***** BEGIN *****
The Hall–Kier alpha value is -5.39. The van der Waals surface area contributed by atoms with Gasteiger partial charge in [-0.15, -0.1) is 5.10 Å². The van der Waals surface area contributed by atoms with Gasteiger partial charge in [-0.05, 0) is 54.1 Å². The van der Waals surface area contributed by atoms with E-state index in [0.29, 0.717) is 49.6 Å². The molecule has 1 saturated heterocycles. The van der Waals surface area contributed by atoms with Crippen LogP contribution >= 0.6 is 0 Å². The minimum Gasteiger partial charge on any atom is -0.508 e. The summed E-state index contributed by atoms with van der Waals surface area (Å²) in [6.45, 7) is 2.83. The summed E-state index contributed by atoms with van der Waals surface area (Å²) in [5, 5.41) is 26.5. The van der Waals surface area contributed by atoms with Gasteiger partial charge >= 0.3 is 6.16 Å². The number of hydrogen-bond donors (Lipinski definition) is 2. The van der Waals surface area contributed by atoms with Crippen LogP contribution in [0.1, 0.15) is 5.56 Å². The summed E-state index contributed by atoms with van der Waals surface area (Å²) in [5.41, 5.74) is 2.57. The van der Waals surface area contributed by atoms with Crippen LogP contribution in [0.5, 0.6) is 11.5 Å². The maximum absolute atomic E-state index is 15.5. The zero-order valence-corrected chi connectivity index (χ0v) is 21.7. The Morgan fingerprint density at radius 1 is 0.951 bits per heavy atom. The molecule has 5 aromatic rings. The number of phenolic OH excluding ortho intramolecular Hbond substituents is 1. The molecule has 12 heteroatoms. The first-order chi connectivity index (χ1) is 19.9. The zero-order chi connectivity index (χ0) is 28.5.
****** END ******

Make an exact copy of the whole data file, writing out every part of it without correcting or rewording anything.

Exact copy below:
The Hall–Kier alpha value is -5.39. The van der Waals surface area contributed by atoms with Gasteiger partial charge in [-0.15, -0.1) is 5.10 Å². The van der Waals surface area contributed by atoms with Gasteiger partial charge in [-0.05, 0) is 54.1 Å². The van der Waals surface area contributed by atoms with E-state index in [0.29, 0.717) is 49.6 Å². The molecule has 1 saturated heterocycles. The van der Waals surface area contributed by atoms with Crippen LogP contribution >= 0.6 is 0 Å². The minimum Gasteiger partial charge on any atom is -0.508 e. The summed E-state index contributed by atoms with van der Waals surface area (Å²) in [6.45, 7) is 2.83. The summed E-state index contributed by atoms with van der Waals surface area (Å²) in [5, 5.41) is 26.5. The van der Waals surface area contributed by atoms with Gasteiger partial charge >= 0.3 is 6.16 Å². The number of hydrogen-bond donors (Lipinski definition) is 2. The van der Waals surface area contributed by atoms with Crippen LogP contribution in [0.1, 0.15) is 5.56 Å². The summed E-state index contributed by atoms with van der Waals surface area (Å²) in [5.41, 5.74) is 2.57. The van der Waals surface area contributed by atoms with Crippen LogP contribution in [0.5, 0.6) is 11.5 Å². The maximum absolute atomic E-state index is 15.5. The zero-order valence-corrected chi connectivity index (χ0v) is 21.7. The Morgan fingerprint density at radius 1 is 0.951 bits per heavy atom. The molecule has 5 aromatic rings. The number of phenolic OH excluding ortho intramolecular Hbond substituents is 1. The molecule has 12 heteroatoms. The first-order chi connectivity index (χ1) is 19.9. The zero-order chi connectivity index (χ0) is 28.5.